|Publication number||US5107846 A|
|Application number||US 07/573,752|
|Publication date||Apr 28, 1992|
|Filing date||Aug 28, 1990|
|Priority date||Aug 31, 1989|
|Publication number||07573752, 573752, US 5107846 A, US 5107846A, US-A-5107846, US5107846 A, US5107846A|
|Original Assignee||Dan Atlas|
|Export Citation||BiBTeX, EndNote, RefMan|
|Patent Citations (11), Referenced by (57), Classifications (8), Legal Events (3)|
|External Links: USPTO, USPTO Assignment, Espacenet|
The present invention relates to a device and also to a method for detecting displacement of an object. The displacement detected may be manifested in a number of forms, including movement, elongation (e.g., caused by a stress or change in temperature), deformation (e.g., of a diaphragm), and vibration. The invention is particularly useful in medical applications, e.g., for detecting respiration or pulse-rate but may also be used in a wide variety of non-medical applications, some of which are described below for purposes of example.
With respect to medical applications, several problems are present when monitoring vital signs of anesthetized patients, particularly infants and children unable to keep still during MRI (magnetic resonance imaging) procedures. Thus, when metallic electrodes and wires are used for this purpose, the metal in the electrodes and wires interfere with the image quality. In addition, the strong pulsating fields produced during the MRI procedure generate undesirable noise signals which interfere with the ECG and respiration monitors.
An object of the present invention is to provide a displacement detector, and also a method of detecting and measuring displacements, which do not require wires or other metal parts at the detection site, and which thereby make the detector and method particularly useful in the above-mentioned medical applications, as well as in wide variety of other applications.
According to the present invention, there is provided a chest belt for detecting respiration, comprising: a buckle having first and second parts relatively movable with respect to each other along an axis of movement; a spring yieldable retaining the two buckle parts in an initial position; one of the buckle parts carrying an optical fibre having a planar light-emitting face oriented parallel the axis of movement of the two buckle parts; the other of the buckle parts carrying a mirror having a planar reflecting surface adjacent to, parallel to, and partially overlapping the light-emitting face of the optical fibre in the initial position of the two buckle parts; a light source for introducing light into the optical fibre; and a light sensor for sensing the light reflected by the reflecting surface of the mirror back to the light-emitting face of the optical fibre and for outputting an electrical signal corresponding thereto.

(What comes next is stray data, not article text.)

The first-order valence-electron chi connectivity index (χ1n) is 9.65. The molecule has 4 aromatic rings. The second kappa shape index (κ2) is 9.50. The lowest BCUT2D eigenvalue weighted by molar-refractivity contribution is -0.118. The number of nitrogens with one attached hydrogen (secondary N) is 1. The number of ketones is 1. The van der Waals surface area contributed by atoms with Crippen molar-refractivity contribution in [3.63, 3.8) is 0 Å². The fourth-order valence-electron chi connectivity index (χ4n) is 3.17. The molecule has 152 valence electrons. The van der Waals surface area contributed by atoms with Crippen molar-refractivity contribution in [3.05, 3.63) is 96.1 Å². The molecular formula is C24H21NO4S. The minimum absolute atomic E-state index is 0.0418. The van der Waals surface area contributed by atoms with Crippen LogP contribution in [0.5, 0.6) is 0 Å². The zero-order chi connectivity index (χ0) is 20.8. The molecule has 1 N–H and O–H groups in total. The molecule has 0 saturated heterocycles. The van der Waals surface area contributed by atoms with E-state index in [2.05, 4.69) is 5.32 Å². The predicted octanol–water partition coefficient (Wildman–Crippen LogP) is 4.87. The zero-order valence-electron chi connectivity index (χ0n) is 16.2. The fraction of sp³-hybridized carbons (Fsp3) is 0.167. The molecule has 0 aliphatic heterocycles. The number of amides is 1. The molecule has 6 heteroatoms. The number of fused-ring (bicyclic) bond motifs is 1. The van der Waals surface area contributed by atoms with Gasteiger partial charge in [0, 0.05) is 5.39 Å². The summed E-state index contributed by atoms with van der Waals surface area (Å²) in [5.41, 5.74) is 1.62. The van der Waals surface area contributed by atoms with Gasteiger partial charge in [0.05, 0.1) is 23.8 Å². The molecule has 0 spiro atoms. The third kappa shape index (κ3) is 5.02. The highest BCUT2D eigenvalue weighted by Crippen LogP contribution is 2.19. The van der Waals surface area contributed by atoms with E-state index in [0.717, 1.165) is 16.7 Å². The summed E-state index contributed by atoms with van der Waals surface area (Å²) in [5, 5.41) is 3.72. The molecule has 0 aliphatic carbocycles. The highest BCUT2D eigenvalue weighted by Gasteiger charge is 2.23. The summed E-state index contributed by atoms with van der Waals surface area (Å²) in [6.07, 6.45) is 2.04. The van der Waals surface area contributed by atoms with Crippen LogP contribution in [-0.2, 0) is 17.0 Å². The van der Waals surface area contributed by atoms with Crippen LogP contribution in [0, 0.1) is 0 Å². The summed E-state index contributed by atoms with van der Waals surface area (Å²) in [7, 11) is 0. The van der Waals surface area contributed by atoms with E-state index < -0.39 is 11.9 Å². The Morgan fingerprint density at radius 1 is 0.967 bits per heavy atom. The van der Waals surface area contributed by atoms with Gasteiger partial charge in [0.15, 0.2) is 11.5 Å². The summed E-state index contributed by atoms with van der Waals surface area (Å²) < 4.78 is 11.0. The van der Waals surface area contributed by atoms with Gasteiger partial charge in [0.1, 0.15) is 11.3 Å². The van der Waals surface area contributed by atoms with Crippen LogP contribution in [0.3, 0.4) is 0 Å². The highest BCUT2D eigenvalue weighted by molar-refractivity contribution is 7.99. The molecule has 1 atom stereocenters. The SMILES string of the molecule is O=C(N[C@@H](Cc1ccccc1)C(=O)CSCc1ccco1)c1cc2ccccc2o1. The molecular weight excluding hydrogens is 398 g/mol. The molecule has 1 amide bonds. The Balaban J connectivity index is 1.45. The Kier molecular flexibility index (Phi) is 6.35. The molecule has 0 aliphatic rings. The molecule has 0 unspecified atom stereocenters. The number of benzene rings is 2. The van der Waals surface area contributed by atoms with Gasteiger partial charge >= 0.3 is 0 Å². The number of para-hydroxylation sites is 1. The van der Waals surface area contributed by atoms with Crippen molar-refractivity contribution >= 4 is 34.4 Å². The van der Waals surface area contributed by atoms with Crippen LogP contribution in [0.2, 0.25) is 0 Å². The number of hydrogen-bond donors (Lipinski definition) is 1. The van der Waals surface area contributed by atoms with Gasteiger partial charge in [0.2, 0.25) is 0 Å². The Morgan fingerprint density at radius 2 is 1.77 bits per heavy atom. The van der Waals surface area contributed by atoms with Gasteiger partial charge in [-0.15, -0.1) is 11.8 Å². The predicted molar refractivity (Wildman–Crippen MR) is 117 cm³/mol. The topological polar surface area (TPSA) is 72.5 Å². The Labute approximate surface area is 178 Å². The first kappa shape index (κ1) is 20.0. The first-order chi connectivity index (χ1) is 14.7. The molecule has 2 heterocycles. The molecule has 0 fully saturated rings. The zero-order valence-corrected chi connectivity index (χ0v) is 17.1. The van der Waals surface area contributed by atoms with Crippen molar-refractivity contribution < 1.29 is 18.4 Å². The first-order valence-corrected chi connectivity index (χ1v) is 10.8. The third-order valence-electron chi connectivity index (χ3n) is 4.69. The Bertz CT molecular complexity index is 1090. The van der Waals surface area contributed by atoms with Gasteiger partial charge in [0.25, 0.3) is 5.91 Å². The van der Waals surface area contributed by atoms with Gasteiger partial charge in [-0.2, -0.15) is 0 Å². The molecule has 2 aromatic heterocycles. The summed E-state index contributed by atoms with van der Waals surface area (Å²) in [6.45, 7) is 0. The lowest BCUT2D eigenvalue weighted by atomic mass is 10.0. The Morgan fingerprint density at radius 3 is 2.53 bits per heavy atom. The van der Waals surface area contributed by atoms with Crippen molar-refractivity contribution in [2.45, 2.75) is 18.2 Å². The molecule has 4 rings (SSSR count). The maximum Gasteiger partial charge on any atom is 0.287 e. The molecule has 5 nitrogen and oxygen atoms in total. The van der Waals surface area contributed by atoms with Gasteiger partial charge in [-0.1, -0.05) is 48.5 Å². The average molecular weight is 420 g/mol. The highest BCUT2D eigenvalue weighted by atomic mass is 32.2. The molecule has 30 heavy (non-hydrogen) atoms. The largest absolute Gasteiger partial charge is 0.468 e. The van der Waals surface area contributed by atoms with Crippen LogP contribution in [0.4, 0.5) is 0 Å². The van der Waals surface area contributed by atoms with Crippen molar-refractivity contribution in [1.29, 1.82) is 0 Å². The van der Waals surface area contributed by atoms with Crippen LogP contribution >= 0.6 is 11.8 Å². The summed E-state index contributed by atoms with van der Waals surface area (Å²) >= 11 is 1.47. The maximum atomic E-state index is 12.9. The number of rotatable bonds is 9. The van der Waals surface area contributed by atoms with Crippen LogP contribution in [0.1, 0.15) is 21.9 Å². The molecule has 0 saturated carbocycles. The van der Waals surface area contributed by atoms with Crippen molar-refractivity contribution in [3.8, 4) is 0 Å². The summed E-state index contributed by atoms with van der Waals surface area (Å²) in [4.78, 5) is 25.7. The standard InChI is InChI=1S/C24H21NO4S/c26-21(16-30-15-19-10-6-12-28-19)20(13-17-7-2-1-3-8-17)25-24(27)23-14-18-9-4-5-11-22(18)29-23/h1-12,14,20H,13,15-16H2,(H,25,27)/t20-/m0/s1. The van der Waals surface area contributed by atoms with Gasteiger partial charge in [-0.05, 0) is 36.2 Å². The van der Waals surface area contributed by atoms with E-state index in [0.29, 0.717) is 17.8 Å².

It will thus be seen that a displacement detector constructed in accordance with the foregoing features detects displacement optically, rather than electrically. Such a detector therefore obviates the need for electrical wires or other metal parts at the detector site or in the coupling from the detector site to the remotely-located processing system. The absence of electrodes, wires, or other metal parts at the detection site removes the possibility of such metal parts interfering with the image quality in an MRI procedure; it further prevents the pulsating fields used in such procedures from generating electrical noise signals which may interfere with the ECG, respiration, or other electrical monitors used during such procedures.
The electrical signal outputted by the light sensor may be interpreted in an analog fashion, or may be processed in accordance with the configuration of the light-emitting face of the optical fibre (whose dimensions would be known) to produce a measurement signal bearing a substantially linear relationship to the displacement detected.
Another major advantage, as compared for example with piezoelectric detectors, is that the outputted electrical signal follows the displacement substantially down to a steady state condition. Also, the detector requires much simpler circuitry.
While the invention is particularly useful in such medical applications, the invention may also be used in a wide variety of other applications, some of which are described below for purposes of example. Thus, the invention may also be used in a microphone to output electrical signals modulated according to sounds picked up by the microphone, a float for monitoring disturbances in the water containing the float, and a security fence for monitoring displacements or disturbances of the fence. Many other possible applications of the invention are also briefly mentioned below.
The invention is herein described, by way of example only, with reference to the accompanying drawings, wherein:
FIG. 1 illustrates one form of device constructed in accordance with the invention;
FIG. 2 illustrates the device of FIG. 1 implemented in a respiration detector for monitoring the respiration of a subject;